Never-fail banana bread

The banana trees we planted will probably not start bearing fruit for about another year now, but luckily bananas are pretty inexpensive around here – I can buy three for about 10 cents. I always try to have some on hand for banana bread, one of my favorite snacks and breakfast foods.

I’ve tried different banana bread recipes but many call for a lot of sugar and oil, several eggs, and milk. Some of them turn out so sugary it’s really like dessert. Frankly I don’t want to feel like I’m eating cake for breakfast. I want to eat something that I don’t feel bad about having two pieces of. Or three.

I’ve adapted this banana bread recipe from one that was in our country’s Peace Corps cookbook. It is dairy-free, unless you want to substitute milk for some of the water, which would perhaps lend a richer taste to the bread. Water works just fine when I make it.

I’ve made this recipe many times and it always turns out well. If the bananas are very ripe, you might be able to get away with using less sugar. Use whatever spices and type of oil you like best. You could also try substituting whole wheat flour for part of the flour portion if you’d like to make it even healthier.

banana 3


  • 2.5 cups all-purpose flour
  • 2 teaspoons baking powder
  • 1/2 teaspoon salt
  • 2 teaspoons ground spices (I use 1 teaspoon cinnamon, 1/2 teaspoon nutmeg, and 1/2 teaspoon cloves or ginger – depending on what I have on hand)
  • 1/2 cup sugar
  • 3 tablespoons oil (I use sunflower oil)
  • 1 egg, beaten
  • 3 very ripe, average-sized bananas (more or less dependent on size)
  • 1/2 teaspoon vanilla (optional)
  • 1 cup water
  • Chopped nuts and/ or chocolate chips (optional)

banana 2


  • Preheat the oven to 350 degrees Fahrenheit.
  • Sift together the flour, baking powder, salt, and spices.
  • In a medium or large bowl, combine the oil and sugar. Add the bananas and mash well with a fork. Add the egg, vanilla, and water, and stir well.
  • Add the dry ingredients to the wet ingredients and stir just until no flour is visible in the batter. Fold in chopped nuts or chocolate chips if desired.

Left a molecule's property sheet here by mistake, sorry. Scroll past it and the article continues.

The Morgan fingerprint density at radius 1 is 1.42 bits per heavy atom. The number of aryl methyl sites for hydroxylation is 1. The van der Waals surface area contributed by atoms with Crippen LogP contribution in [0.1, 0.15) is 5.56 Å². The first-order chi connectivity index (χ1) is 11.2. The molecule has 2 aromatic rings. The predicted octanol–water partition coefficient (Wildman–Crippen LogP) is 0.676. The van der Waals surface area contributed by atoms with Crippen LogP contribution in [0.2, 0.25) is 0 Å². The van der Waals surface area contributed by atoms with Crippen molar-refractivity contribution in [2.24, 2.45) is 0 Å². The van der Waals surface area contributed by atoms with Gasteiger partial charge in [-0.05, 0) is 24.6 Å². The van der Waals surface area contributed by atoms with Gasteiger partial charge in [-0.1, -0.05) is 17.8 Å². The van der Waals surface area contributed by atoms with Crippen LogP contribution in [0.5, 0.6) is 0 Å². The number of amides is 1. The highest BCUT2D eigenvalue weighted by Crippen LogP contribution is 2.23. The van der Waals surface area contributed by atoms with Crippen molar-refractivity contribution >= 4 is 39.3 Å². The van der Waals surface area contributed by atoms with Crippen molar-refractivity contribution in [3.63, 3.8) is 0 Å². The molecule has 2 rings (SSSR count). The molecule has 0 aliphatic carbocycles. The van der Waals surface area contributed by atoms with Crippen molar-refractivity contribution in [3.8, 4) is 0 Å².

• Grease and flour a baking pan – I use about an 8″ round pan. You could use loaf pans if you want rectangular banana bread. Depending on the size of the pans you might need two.
  • Pour the batter into the pans, smoothing with a spoon or spatula so that the batter is relatively level in the pan.
  • Bake for about 45-50 minutes (less if the batter is divided), until a fork or toothpick comes out clean.
  • Cool in pan for about one-half to one hour, then remove and put on a rack to continue cooling. Cut, serve, and enjoy.

What are your favorite recipes that use bananas?


Humbled by bread: this week’s lessons

I’ve made the same simple white loaf three times in the past week and still haven’t gotten it quite right. Perhaps it’s due to the cold weather, my impatience, my inexperience, or all three. So instead of sharing my secrets for how to bake a perfect loaf, I am humbled to share the lessons I’ve learned while making my rookie mistakes.

bread 2

Lesson #1: Warmth or sunshine is not enough for a yeast dough to rise. I put the dough in its covered basin and plunked it on my sunny, breezy afternoon porch. Now, if you read good breadmaking advice (which I did) and then follow it (which I didn’t), you will realize the importance of choosing a location that is both warm and draft-free. That batch felt those drafts and languished low and cold.

bread 3

Lesson #2: Don’t make bread when you’re rushed or impatient. On days I started baking in the late afternoon, I didn’t give the dough enough time as I rushed to get it in the oven before dark. If you don’t allow proper time for kneading, rising, and baking, the bread’s quality will suffer. After that mistake, I realized that if I’m bothering to make homemade bread at all, I might as well do it right and not rush.

Lesson #3: The loaf should sound beyond-all-doubt hollow. When you take that beautiful golden-brown loaf out of the oven, flip it over, and give it a thump, it should sound definitively hollow. If it doesn’t, put it back in, find something else to do for a few minutes, and come back to check again.

Despite my misadventures this week with low-sitting dough and trying to beat the clock, nothing beats cutting off a warm slice of fresh-baked bread and tasting that delicious crunchy crust. You just can’t get in a store.

What are your best breadmaking tips or advice?